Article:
47. Interventions to improve water quality for preventing diarrhoea (Cochrane Review). CLASEN T, Roberts I, Rabie T, Schmidt W-P, Cairncross S (2006) In: The Cochrane Library, Issue 3, 2006. Oxford: Update Software (in press)
  48. Microbiological performance of a water treatment unit designed for household use in developing countries. CLASEN T, Nadakatti S, Menom S (2006) Trop. Med. Int’l Health (in press)
  49. Preventing diarrhoea with household ceramic water filters: assessment of a pilot project in Bolivia. CLASEN T, Brown J, Collin S (2006) Intl J. Environ Health Research (in press)
  50. The Drinking Water Response to the Indian Ocean Tsunami, including the role of household water treatment. CLASEN T and Smith L. Protection of the Human Environment: Water, Sanitation and Health, Geneva 2005.
  51. Household-based ceramic water filters for the prevention of diarrhea: a randomized, controlled trial of a pilot programme in Colombia CLASEN T, Parra GG, Boisson S, Collin S. American Journal of Tropical Medicine and Hygiene. 2005 Oct; 73(4):790-5.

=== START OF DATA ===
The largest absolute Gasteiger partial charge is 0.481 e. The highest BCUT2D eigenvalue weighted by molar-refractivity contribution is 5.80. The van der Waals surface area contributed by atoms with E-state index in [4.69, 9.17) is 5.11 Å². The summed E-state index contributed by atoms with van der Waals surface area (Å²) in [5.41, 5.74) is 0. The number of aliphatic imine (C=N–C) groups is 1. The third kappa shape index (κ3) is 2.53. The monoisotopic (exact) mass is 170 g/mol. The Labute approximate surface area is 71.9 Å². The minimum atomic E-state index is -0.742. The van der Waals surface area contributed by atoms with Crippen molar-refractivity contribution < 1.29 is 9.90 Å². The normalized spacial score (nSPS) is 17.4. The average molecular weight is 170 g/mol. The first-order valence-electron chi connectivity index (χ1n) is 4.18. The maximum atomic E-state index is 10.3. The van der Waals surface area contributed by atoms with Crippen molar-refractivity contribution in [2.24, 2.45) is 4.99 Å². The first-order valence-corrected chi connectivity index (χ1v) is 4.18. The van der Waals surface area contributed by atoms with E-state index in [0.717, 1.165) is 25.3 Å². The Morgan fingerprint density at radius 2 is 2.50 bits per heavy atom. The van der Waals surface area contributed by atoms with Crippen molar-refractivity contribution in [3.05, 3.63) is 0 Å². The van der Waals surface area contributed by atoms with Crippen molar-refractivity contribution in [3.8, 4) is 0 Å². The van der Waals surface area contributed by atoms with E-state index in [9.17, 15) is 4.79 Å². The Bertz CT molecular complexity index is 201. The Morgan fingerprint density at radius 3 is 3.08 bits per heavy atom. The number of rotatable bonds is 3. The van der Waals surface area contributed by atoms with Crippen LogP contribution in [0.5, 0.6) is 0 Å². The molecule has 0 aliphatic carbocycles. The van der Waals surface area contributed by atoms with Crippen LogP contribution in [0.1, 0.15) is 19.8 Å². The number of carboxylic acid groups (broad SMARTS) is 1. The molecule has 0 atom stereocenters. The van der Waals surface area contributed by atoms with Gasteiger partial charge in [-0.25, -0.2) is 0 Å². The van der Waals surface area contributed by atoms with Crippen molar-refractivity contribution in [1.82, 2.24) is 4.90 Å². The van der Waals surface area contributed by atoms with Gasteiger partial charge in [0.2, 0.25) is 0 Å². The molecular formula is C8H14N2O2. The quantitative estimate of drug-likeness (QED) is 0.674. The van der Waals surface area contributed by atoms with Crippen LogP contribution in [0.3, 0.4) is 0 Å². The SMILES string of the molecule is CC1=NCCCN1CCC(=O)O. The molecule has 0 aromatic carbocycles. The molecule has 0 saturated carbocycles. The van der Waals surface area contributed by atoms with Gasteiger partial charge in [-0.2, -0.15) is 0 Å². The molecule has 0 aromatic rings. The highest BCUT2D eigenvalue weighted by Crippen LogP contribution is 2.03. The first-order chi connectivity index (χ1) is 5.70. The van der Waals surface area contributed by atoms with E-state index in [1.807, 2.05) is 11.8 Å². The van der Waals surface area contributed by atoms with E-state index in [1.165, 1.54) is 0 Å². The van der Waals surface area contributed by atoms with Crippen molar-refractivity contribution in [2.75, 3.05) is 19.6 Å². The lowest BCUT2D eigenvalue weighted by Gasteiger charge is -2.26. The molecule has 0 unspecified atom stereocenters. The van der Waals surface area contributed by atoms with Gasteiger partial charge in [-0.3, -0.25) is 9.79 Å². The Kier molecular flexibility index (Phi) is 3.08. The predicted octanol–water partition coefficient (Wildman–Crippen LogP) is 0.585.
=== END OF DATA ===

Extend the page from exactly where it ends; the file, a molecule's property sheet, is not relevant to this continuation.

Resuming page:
52. Clasen TF, Cairncross, S. 2004. Editorial: Household water management; refining the dominant paradigm. Tropical Medicine and International Health 9 (2): 187-191.
  53. Safe household water treatment and storage using ceramic drip filters: a randomised controlled trial in Bolivia. CLASEN T, Brown J, Suntura O, Collin S. Water Science and Technology. 2004; 50(1):111-5.
  54. Household water management: refining the dominant paradigm. CLASEN T, CAIRNCROSS S. Tropical Medicine and International Health. 2004 Feb; 9(2):187-91.
  55. Reducing diarrhea through the use of household-based ceramic water filters: a randomized, controlled trial in rural Bolivia. CLASEN T, Brown J, Collin S, Suntura O, CAIRNCROSS S. American Journal of Tropical Medicine and Hygiene. 2004 Jun; 70(6):651-7.
  56. Is there an association between bacteriological drinking water quality and childhood diarrhoea in developing countries? Jensen PK, Jayasinghe G, van der Hoek W, CAIRNCROSS S, Dalsgaard A. Tropical Medicine and International Health. 2004 Nov; 9(11):1210-5.
  57. Effect of chlorination of drinking-water on water quality and childhood diarrhoea in a village in Pakistan. Jensen PK, Ensink JH, Jayasinghe G, van der Hoek W, CAIRNCROSS S, Dalsgaard A. Journal of Health and Population Nutrition. 2003 Mar; 21(1):26-31.
  58. Faecal contamination of drinking water during collection and household storage: the need to extend protection to the point of use. CLASEN TF, Bastable A. Journal of Water and Health. 2003 Sep; 1(3):109-15.
  59. Domestic transmission routes of pathogens: the problem of in-house contamination of drinking water during storage in developing countries. Jensen PK, ENSINK JH, Jayasinghe G, van der Hoek W, CAIRNCROSS S, Dalsgaard A. Tropical Medicine and International Health. 2002 Jul; 7(7):604-9.